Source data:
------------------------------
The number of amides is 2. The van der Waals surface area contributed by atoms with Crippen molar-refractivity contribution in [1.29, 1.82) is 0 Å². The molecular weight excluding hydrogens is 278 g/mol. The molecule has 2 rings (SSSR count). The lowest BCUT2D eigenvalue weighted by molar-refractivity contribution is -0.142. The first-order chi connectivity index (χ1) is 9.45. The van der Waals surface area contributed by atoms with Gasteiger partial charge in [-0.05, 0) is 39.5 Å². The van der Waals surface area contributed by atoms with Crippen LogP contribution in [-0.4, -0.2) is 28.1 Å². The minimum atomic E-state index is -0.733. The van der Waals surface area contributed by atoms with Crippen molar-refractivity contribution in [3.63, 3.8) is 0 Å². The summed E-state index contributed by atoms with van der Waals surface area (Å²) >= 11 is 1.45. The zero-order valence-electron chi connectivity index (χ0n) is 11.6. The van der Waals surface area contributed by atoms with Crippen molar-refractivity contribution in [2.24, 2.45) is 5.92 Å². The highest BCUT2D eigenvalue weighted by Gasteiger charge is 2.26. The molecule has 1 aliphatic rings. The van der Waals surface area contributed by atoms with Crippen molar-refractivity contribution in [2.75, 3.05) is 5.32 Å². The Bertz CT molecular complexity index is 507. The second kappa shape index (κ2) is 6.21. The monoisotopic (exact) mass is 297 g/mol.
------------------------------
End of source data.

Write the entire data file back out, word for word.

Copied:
The number of amides is 2. The van der Waals surface area contributed by atoms with Crippen molar-refractivity contribution in [1.29, 1.82) is 0 Å². The molecular weight excluding hydrogens is 278 g/mol. The molecule has 2 rings (SSSR count). The lowest BCUT2D eigenvalue weighted by molar-refractivity contribution is -0.142. The first-order chi connectivity index (χ1) is 9.45. The van der Waals surface area contributed by atoms with Gasteiger partial charge in [-0.05, 0) is 39.5 Å². The van der Waals surface area contributed by atoms with Crippen LogP contribution in [-0.4, -0.2) is 28.1 Å². The minimum atomic E-state index is -0.733. The van der Waals surface area contributed by atoms with Crippen molar-refractivity contribution in [3.63, 3.8) is 0 Å². The summed E-state index contributed by atoms with van der Waals surface area (Å²) >= 11 is 1.45. The zero-order valence-electron chi connectivity index (χ0n) is 11.6. The van der Waals surface area contributed by atoms with Crippen molar-refractivity contribution in [2.24, 2.45) is 5.92 Å². The highest BCUT2D eigenvalue weighted by Gasteiger charge is 2.26. The molecule has 1 aliphatic rings. The van der Waals surface area contributed by atoms with Crippen molar-refractivity contribution in [2.75, 3.05) is 5.32 Å². The Bertz CT molecular complexity index is 507. The second kappa shape index (κ2) is 6.21. The monoisotopic (exact) mass is 297 g/mol.